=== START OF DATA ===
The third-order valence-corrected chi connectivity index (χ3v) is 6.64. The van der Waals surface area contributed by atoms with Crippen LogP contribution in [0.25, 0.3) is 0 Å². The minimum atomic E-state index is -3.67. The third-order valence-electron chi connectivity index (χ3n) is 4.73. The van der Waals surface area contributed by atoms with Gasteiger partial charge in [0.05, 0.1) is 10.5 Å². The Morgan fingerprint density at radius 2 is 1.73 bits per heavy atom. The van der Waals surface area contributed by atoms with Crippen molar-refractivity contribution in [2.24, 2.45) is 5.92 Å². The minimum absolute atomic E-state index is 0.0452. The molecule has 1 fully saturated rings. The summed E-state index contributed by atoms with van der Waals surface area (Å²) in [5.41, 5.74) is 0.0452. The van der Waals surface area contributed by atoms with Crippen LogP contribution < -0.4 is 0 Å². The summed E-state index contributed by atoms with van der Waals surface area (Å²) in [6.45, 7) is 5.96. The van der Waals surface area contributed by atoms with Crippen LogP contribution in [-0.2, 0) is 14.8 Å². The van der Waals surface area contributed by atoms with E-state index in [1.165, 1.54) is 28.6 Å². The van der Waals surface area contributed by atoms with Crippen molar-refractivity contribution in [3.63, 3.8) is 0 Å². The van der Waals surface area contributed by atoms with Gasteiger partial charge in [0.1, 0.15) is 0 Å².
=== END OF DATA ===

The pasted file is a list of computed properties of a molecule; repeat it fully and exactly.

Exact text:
The third-order valence-corrected chi connectivity index (χ3v) is 6.64. The van der Waals surface area contributed by atoms with Crippen LogP contribution in [0.25, 0.3) is 0 Å². The minimum atomic E-state index is -3.67. The third-order valence-electron chi connectivity index (χ3n) is 4.73. The van der Waals surface area contributed by atoms with Gasteiger partial charge in [0.05, 0.1) is 10.5 Å². The Morgan fingerprint density at radius 2 is 1.73 bits per heavy atom. The van der Waals surface area contributed by atoms with Crippen molar-refractivity contribution in [2.24, 2.45) is 5.92 Å². The minimum absolute atomic E-state index is 0.0452. The molecule has 1 fully saturated rings. The summed E-state index contributed by atoms with van der Waals surface area (Å²) in [5.41, 5.74) is 0.0452. The van der Waals surface area contributed by atoms with Crippen LogP contribution < -0.4 is 0 Å². The summed E-state index contributed by atoms with van der Waals surface area (Å²) in [6.45, 7) is 5.96. The van der Waals surface area contributed by atoms with Crippen LogP contribution in [-0.2, 0) is 14.8 Å². The van der Waals surface area contributed by atoms with E-state index in [1.165, 1.54) is 28.6 Å². The van der Waals surface area contributed by atoms with Crippen molar-refractivity contribution in [3.63, 3.8) is 0 Å². The van der Waals surface area contributed by atoms with Gasteiger partial charge in [0.1, 0.15) is 0 Å².